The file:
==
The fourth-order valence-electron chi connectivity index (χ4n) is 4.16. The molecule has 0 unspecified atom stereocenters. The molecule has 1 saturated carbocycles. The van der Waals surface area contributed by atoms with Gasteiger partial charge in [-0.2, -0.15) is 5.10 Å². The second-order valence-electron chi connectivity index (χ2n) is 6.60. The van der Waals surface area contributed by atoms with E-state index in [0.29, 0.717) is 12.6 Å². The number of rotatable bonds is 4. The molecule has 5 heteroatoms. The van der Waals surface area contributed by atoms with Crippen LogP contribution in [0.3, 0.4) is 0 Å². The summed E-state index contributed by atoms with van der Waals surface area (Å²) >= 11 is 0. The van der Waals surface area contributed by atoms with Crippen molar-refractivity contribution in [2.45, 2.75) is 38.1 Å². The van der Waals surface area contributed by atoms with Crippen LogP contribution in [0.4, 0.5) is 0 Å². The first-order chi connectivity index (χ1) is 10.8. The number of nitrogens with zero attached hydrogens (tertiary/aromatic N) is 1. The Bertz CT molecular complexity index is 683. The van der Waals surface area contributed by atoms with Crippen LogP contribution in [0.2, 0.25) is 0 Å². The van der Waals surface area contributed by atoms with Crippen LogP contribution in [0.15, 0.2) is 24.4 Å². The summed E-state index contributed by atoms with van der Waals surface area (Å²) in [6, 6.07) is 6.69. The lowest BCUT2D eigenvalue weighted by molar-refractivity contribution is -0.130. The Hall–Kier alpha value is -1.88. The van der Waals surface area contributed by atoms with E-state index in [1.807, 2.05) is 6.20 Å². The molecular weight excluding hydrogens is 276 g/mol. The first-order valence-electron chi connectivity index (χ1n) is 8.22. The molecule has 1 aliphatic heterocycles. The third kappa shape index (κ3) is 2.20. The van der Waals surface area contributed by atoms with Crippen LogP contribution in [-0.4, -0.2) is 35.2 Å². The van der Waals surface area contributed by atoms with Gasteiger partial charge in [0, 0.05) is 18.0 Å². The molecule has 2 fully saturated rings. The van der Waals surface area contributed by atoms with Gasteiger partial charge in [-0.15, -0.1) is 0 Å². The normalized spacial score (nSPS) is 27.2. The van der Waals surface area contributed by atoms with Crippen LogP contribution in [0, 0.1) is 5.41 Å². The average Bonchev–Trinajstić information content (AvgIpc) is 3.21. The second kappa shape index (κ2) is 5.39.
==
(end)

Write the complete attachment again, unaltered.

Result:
The fourth-order valence-electron chi connectivity index (χ4n) is 4.16. The molecule has 0 unspecified atom stereocenters. The molecule has 1 saturated carbocycles. The van der Waals surface area contributed by atoms with Gasteiger partial charge in [-0.2, -0.15) is 5.10 Å². The second-order valence-electron chi connectivity index (χ2n) is 6.60. The van der Waals surface area contributed by atoms with E-state index in [0.29, 0.717) is 12.6 Å². The number of rotatable bonds is 4. The molecule has 5 heteroatoms. The van der Waals surface area contributed by atoms with Crippen LogP contribution in [0.3, 0.4) is 0 Å². The summed E-state index contributed by atoms with van der Waals surface area (Å²) >= 11 is 0. The van der Waals surface area contributed by atoms with Crippen molar-refractivity contribution in [2.45, 2.75) is 38.1 Å². The van der Waals surface area contributed by atoms with Crippen LogP contribution in [0.4, 0.5) is 0 Å². The first-order chi connectivity index (χ1) is 10.8. The number of nitrogens with zero attached hydrogens (tertiary/aromatic N) is 1. The Bertz CT molecular complexity index is 683. The van der Waals surface area contributed by atoms with Crippen LogP contribution in [0.2, 0.25) is 0 Å². The van der Waals surface area contributed by atoms with Crippen LogP contribution in [0.15, 0.2) is 24.4 Å². The summed E-state index contributed by atoms with van der Waals surface area (Å²) in [6, 6.07) is 6.69. The lowest BCUT2D eigenvalue weighted by molar-refractivity contribution is -0.130. The Hall–Kier alpha value is -1.88. The van der Waals surface area contributed by atoms with E-state index in [1.807, 2.05) is 6.20 Å². The molecular weight excluding hydrogens is 276 g/mol. The first-order valence-electron chi connectivity index (χ1n) is 8.22. The molecule has 1 aliphatic heterocycles. The third kappa shape index (κ3) is 2.20. The van der Waals surface area contributed by atoms with Crippen LogP contribution in [-0.4, -0.2) is 35.2 Å². The van der Waals surface area contributed by atoms with Gasteiger partial charge in [0, 0.05) is 18.0 Å². The molecule has 2 fully saturated rings. The van der Waals surface area contributed by atoms with Gasteiger partial charge in [-0.15, -0.1) is 0 Å². The normalized spacial score (nSPS) is 27.2. The van der Waals surface area contributed by atoms with Crippen LogP contribution in [0, 0.1) is 5.41 Å². The average Bonchev–Trinajstić information content (AvgIpc) is 3.21. The second kappa shape index (κ2) is 5.39.